Vulnerability requires a level of trust.  If I have been hurt or betrayed by someone, I am less likely to reveal my inner most thoughts, feelings, and reactions. Forgiveness is beautiful and possible…it may just take time. Simple tokens of consistency and concern prove that I can trust people in my life. I continue to work on my ability to demonstrate intentionality and consistency in my relationships, because I know the value of what Brene Brown would call “Marble Jar Friends.” (Check out the video embedded at the end for the perfect anecdote to understand the meaning of Marble Jar friends.)

I am lucky to have these relationships in my life. These authentic friendships also benefit the hopeless people pleaser in me…I do not have to work hard to please these people, because they are MY people. They are such shining and refreshing lights in my life.  I will choose to continue to foster the friendships that I have found and be open to new people who could come along and impact change in my heart, mind, soul, and life. Thank you to my tribe for being MY people…I hope that I am worthy of the love and light I receive from you and that I am sending the good vibrations back to you!  xoxoxoxoxo

 

Peace, love, and laughter,

Megan

 

 

 

The Influence of Attitude

Have you ever stopped to acknowledge the energy you bring into a room? When you think about the meetings you attend, your group of friends, the people you work with, or your family can you identify the “influencers?” Who sets the tone for interaction? What attitudes and behaviors impact the ability to effectively communicate and sustain enthusiasm for whatever interaction you might be in the midst of? I am sure these questions have you thinking of the people who either inspire or snuff out excitement. Do you have someone in your life that can immediately impact your state of mind or opinion? Perhaps you are an influencer. What I find so interesting is that the power of influence can create positive and sustaining impacts or it can drag now productivity and contentment. How do you begin to assess your capacity for influence and create opportunity to be more inspiring, guiding, and swaying in your approach to relationships and teamwork?

Dictionary.com defines influence as “the capacity to have an effect on the character, development, or behavior of someone or something, or the effect itself.” Synonyms for influence include – inspiration, guidance, effect, sway.  There is no question that our attitudes, thoughts, decisions, behaviors, etc. create a ripple effect. I use Cognitive Behavioral Therapy (CBT) often when engaging with clients who struggle with negativity, poor self-image, lack of meaning in relationships, and for many other scenarios. Simply put, CBT helps people recognize the impact of their thoughts on their feelings, their feelings on their behavior, and their behaviors on their thoughts.  We discuss methods of Thought Stopping and breaking the cycle of destructive thought processes.  In my experience, adding the concepts of mindfulness into this conversation is helpful.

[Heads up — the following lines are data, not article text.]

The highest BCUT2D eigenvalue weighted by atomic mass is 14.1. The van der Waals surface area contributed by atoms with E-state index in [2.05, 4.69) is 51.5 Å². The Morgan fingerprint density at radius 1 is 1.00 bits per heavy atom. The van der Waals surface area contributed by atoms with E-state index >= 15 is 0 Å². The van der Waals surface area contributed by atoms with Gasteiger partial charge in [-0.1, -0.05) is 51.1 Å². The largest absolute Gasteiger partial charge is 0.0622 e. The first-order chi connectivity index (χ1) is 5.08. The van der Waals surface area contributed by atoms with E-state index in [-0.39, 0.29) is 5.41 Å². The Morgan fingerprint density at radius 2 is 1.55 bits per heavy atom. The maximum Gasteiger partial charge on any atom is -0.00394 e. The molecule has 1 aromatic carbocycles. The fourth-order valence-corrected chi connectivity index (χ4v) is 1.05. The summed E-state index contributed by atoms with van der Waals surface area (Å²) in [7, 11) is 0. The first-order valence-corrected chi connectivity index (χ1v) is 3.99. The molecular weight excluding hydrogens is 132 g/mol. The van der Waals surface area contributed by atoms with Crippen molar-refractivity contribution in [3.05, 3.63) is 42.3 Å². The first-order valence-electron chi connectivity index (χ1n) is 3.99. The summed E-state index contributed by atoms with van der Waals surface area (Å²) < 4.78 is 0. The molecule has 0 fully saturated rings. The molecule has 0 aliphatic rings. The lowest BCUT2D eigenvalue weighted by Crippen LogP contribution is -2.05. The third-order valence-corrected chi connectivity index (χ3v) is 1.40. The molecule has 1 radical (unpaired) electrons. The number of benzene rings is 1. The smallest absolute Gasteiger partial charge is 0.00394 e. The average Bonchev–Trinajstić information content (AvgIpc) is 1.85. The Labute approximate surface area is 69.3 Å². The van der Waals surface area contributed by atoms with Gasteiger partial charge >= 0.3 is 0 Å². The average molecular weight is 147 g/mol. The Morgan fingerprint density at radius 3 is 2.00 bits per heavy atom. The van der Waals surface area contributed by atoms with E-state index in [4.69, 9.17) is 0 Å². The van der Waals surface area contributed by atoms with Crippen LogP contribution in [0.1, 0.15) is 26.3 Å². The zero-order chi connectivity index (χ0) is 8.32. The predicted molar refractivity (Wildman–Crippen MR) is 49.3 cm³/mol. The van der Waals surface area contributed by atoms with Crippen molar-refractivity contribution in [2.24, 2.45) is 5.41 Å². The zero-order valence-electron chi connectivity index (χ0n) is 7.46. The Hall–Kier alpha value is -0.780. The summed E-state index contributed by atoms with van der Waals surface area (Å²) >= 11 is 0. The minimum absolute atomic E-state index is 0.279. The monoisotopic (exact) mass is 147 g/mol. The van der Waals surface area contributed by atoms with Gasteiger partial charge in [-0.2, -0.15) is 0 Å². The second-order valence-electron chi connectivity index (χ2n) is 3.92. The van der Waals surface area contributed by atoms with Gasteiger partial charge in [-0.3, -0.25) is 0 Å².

A mindful person is increasingly aware of their destructive thoughts, feelings, and behaviors as they are occurring. A distracted and disengaged person can get stuck in a cycle of negativity before they realize it. Mindfulness not only helps to increase awareness of where we are physically and emotionally from moment to moment, it strengthens your brain’s ability to create emotional control over situations. Your brain is better equipped to redirect your negative or destructive thoughts if you are engaged in the practice of mindfulness. The Betari Box method describes the manner in which – your attitude has the potential to impact your entire team, family, department, organization, etc.  We can affect or be affected by the people that surround us. My attitude impacts my behavior which impacts your attitude and then, in turn, your behavior which can either drive home my anxiety, negativity, or resentment OR it can redirect my thoughts. The beauty in both CBT and The Betari Box lies in the ability to end cycles and create a rebirth of positive, rational, and productive thoughts, feelings, and actions. Drawing in your awareness to your thoughts, feelings, and reactions to others increases your chances of redirecting these destructive cycles.

When we focus on our ability to impact and influence others, there are a number of things to consider. I believe that checking our intentions is always vital to the success of influence. Authenticity and good intentions carry us quite the distance in the art of building meaningful connections. Once we have established that we have good intentions as we move forward in effort to create change or influence people…we need to build rapport. In the Psychology Today article, “The Art of Influence,” the author states that “Divining someone else’s motivations requires empathy.” Understanding the motivations and desires  of the people we are connecting with (or even better sharing those motivations) creates connection and common ground. To accurately assess what drives someone, you often have to develop an understanding of where they have been and what they might be in pain from, in fear of, or grieving. Empathy provides affirmation and, again, connection.